OBC leaders oppose Patels’ demand

Some question the timing and semantics of the agitation

August 28, 2015 03:15 am | Updated November 17, 2021 11:07 am IST - NEW DELHI

Amid the demand by many communities for Other Backward Classes (OBC) status, the one made by Patels (Patidars), who have been on an agitation in Gujarat, stands out.

Apart from the main question of why a prosperous community would demand the status and job reservations, the timing and even the semantics of the agitation have raised questions.

While Janata Dal(U) leader and Bihar Chief Minister Nitish Kumar has supported the movement, many other OBC leaders are not so sanguine about the demand of Patels.

“I think this is a conspiracy, a way in which to eventually finish off OBC reservations in this country. Where is the space in this category? Why should an otherwise forward community like that of Patels demand reservations? Tomorrow Reddys from Telangana and Kammas from Andhra Pradesh may also make the demand. Why leave out Brahmins,” asked V. Hanumantha Rao, Congress Rajya Sabha member and convener of the parliamentary forum for OBCs since 2002.

‘Take advantage of quota’

Mr. Rao said existing OBC communities need to do more to take advantage of reservation. “We have been raising our voice for according constitutional status to OBC reservations, and to extend the definition of creamy layer. Even after all these years, OBC representation in many spheres of government is just 8-9 per cent; we don’t want more additions before existing issues are sorted out,” he said.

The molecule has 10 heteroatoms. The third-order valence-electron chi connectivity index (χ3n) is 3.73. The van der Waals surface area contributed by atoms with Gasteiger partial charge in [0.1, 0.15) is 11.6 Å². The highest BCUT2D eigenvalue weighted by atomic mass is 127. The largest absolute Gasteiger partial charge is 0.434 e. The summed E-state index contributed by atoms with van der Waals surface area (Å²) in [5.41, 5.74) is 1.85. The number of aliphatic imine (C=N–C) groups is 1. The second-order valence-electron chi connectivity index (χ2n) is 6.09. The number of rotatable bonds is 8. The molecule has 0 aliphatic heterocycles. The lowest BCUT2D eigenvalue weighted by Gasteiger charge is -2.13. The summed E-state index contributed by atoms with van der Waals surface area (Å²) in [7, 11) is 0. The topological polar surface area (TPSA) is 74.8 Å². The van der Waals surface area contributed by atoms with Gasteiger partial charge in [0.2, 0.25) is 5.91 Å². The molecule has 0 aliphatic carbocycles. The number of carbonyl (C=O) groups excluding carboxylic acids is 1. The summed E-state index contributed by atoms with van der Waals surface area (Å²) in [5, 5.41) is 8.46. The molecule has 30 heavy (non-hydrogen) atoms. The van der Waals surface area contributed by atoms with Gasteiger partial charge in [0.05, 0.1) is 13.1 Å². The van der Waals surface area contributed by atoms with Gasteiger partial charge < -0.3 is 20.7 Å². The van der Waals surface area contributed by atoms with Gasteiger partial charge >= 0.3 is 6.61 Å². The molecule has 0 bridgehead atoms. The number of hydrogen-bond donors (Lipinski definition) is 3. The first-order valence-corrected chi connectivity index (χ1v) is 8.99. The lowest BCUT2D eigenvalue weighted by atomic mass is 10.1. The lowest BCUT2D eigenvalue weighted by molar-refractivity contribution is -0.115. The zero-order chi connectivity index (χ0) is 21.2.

His fear that the agitation might spread to other parts of the country with more and more communities demanding OBC status is endorsed by Trinamool Congress MP Dinesh Trivedi, who, while hailing from Gujarat, is an MP from West Bengal. “The leader of this movement, Hardik Patel, chooses to speak mostly in Hindi. If this was only a localised movement, that would not be so,” he said.

The agitation is seen not just as one timed with the Bihar Assembly elections (where the BJP is locked in a tough contest against the JD(U) and the Rashtriya Janata Dal) in mind but also as a slow build-up of an anti-BJP assertion. “Visuals of the police crackdown on agitators will not go down well, when BJP president Amit Shah has already spoken of Prime Minister Narendra Modi as India’s first OBC PM,” a senior BJP leader said.

Ghanshyam Shah, political scientist and author of Social Movements in India and The Plague in Surat , told The Hindu that he believed that “assertions of various kinds” had fed into this “spontaneous agitation.”

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